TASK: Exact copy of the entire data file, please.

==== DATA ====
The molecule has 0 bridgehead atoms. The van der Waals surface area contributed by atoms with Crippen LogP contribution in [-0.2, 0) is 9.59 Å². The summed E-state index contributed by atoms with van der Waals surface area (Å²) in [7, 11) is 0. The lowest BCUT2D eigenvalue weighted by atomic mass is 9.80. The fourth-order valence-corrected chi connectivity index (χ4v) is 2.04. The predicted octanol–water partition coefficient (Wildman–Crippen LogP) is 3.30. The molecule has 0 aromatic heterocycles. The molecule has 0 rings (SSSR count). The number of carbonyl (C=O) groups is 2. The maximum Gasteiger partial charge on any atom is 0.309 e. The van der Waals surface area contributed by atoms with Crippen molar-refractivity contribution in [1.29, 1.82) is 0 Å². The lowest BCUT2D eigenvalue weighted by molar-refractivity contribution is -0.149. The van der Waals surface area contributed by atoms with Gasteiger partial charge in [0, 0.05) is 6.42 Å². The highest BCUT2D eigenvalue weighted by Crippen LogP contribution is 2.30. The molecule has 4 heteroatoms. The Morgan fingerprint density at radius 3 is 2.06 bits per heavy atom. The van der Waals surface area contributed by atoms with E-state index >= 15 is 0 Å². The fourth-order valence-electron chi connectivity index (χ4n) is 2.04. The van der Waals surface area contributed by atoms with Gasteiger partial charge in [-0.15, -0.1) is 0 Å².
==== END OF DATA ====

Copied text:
The molecule has 0 bridgehead atoms. The van der Waals surface area contributed by atoms with Crippen LogP contribution in [-0.2, 0) is 9.59 Å². The summed E-state index contributed by atoms with van der Waals surface area (Å²) in [7, 11) is 0. The lowest BCUT2D eigenvalue weighted by atomic mass is 9.80. The fourth-order valence-corrected chi connectivity index (χ4v) is 2.04. The predicted octanol–water partition coefficient (Wildman–Crippen LogP) is 3.30. The molecule has 0 aromatic heterocycles. The molecule has 0 rings (SSSR count). The number of carbonyl (C=O) groups is 2. The maximum Gasteiger partial charge on any atom is 0.309 e. The van der Waals surface area contributed by atoms with Crippen molar-refractivity contribution in [1.29, 1.82) is 0 Å². The lowest BCUT2D eigenvalue weighted by molar-refractivity contribution is -0.149. The van der Waals surface area contributed by atoms with Gasteiger partial charge in [0, 0.05) is 6.42 Å². The highest BCUT2D eigenvalue weighted by Crippen LogP contribution is 2.30. The molecule has 4 heteroatoms. The Morgan fingerprint density at radius 3 is 2.06 bits per heavy atom. The van der Waals surface area contributed by atoms with E-state index >= 15 is 0 Å². The fourth-order valence-electron chi connectivity index (χ4n) is 2.04. The van der Waals surface area contributed by atoms with Gasteiger partial charge in [-0.15, -0.1) is 0 Å².